The quality of hospital care in Canada is an important issue for both patients and policy-makers. To address healthcare quality problems, quality must first be defined. Healthcare quality is the degree to which health care services increase desired health outcomes and are consistent with evidence-based medicine (Berenholtz, Dorman, Ngo, & Pronovost, 2002). Policy-makers can develop specific indicators to monitor and promote quality and to compare (over time and between) hospitals or other healthcare providers (Copnell et al., 2009). There are three types of indicators used to measure hospital quality (Donabedian, 2005; Evans, Lowinger, Sprivulis, Copnell, & Cameron, 2009; Schuster, McGlynn, & Brook, 2005):
- Structural measures evaluate physical health system characteristics such as infrastructure or nurse staffing levels (Schuster et al., 2005)
- Process measures report interactions between clinicians and patients such as the administration of an intervention
- Outcome measures offer evidence about changes in patients’ health status (Mainz, 2003)
Picking indicators to measure quality is a tricky business. For the overall assessment of hospital quality to be fair, a range of indicators that cover a balance of activities and measures should be used. There is no established best method for selecting indicators, although more comprehensive ones, such as scorecards or composite measures have been developed to try and address the complexity of indicators. These scorecards can sometimes incorporate patient-reported outcome measures (PROMs) or patient-reported experience measures (PREMs).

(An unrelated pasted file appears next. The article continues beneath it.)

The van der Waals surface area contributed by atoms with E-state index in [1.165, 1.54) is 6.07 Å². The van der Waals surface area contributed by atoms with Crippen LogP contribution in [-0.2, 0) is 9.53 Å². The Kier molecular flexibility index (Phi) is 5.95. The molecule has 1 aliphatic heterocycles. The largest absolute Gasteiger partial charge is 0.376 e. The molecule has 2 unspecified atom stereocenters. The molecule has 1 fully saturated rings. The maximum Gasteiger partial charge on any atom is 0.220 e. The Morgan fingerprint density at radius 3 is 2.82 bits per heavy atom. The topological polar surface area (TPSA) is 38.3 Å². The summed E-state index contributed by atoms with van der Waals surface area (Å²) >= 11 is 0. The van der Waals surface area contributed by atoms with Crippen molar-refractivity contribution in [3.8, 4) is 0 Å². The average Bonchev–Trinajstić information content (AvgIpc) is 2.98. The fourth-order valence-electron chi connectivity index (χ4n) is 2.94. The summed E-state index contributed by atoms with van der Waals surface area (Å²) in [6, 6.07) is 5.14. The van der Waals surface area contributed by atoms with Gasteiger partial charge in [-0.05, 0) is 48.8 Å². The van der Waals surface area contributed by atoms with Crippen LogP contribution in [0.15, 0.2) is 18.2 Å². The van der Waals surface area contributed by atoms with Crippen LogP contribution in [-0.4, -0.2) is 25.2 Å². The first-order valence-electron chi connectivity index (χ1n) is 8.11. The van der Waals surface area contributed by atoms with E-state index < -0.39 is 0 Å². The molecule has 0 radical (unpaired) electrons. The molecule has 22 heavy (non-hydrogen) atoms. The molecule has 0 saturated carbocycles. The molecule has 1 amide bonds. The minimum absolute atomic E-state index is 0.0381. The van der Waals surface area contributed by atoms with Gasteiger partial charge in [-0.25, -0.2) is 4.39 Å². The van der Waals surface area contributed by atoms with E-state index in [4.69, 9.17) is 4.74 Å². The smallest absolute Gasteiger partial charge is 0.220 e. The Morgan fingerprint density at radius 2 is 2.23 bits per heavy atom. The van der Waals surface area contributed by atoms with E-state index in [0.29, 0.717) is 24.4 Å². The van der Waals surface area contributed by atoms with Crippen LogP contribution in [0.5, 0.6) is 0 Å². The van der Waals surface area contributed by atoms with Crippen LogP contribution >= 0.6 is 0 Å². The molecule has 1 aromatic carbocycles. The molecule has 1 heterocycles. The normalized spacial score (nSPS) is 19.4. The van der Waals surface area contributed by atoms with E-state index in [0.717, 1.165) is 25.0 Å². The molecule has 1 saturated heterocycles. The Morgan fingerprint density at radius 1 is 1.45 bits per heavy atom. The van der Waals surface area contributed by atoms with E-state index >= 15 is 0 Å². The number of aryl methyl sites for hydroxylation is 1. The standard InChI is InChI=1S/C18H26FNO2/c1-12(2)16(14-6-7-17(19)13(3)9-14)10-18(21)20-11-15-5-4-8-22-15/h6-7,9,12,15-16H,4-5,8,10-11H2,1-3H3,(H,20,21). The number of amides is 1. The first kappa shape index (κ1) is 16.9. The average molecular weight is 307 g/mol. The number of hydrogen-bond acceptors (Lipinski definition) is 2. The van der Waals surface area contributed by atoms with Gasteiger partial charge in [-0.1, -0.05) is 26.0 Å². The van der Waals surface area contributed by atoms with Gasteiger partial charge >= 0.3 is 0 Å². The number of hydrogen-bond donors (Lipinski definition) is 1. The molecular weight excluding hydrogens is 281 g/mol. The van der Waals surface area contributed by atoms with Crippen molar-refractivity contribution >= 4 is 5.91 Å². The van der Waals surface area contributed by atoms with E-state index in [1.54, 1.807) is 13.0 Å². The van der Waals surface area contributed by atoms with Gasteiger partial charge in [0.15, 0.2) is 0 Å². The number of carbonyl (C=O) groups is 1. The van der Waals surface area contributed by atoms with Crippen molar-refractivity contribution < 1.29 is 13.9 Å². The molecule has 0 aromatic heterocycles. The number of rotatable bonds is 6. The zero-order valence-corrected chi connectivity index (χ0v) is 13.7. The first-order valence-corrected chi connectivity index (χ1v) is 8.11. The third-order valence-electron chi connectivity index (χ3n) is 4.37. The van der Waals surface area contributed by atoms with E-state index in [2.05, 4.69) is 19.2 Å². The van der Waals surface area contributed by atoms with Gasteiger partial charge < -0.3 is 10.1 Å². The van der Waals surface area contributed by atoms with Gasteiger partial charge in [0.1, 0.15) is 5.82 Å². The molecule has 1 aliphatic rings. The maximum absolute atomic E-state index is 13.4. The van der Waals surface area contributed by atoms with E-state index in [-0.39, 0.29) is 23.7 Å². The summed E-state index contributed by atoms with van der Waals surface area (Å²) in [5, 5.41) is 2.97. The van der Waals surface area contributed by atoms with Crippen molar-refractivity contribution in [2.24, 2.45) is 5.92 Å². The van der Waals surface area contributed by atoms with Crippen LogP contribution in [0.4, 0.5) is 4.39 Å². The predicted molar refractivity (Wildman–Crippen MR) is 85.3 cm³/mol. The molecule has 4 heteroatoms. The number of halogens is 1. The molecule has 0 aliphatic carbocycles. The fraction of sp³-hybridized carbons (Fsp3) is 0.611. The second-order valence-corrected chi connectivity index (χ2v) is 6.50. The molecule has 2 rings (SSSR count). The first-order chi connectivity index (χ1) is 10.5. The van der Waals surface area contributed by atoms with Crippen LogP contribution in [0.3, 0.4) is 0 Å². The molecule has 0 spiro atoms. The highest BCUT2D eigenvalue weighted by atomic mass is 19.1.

Some countries have linked funding to quality, in an attempt to provide incentives for improvement. Value-based purchasing (VBP) in the US, which links hospital remuneration to the delivery of high quality care, is one example (Damberg et al., 2007). Some countries, like the UK and Germany, use negative incentives to improve quality, such as not paying hospitals for unplanned readmissions (Busse et al., 2013).
The Canadian Institutes of Health Information (CIHI) reports a number of hospital quality indicators. In 2013, CBC created a controversial national hospital performance report card that ranked 239 hospitals using CIHI data.
Funding policies that link money to hospital quality are becoming more and more popular, despite the limited evidence that these programs are effective at actually increasing quality. Reporting on quality in healthcare is reasonably widespread internationally, though less so in Canada, but no consensus exists on the best method for measuring healthcare quality, nor on how to best use information on quality to inform the public.
For more a more detailed look at measuring hospital quality, indicator selection, detailed examples and links to organizations that have created quality indicators, please download our policy brief.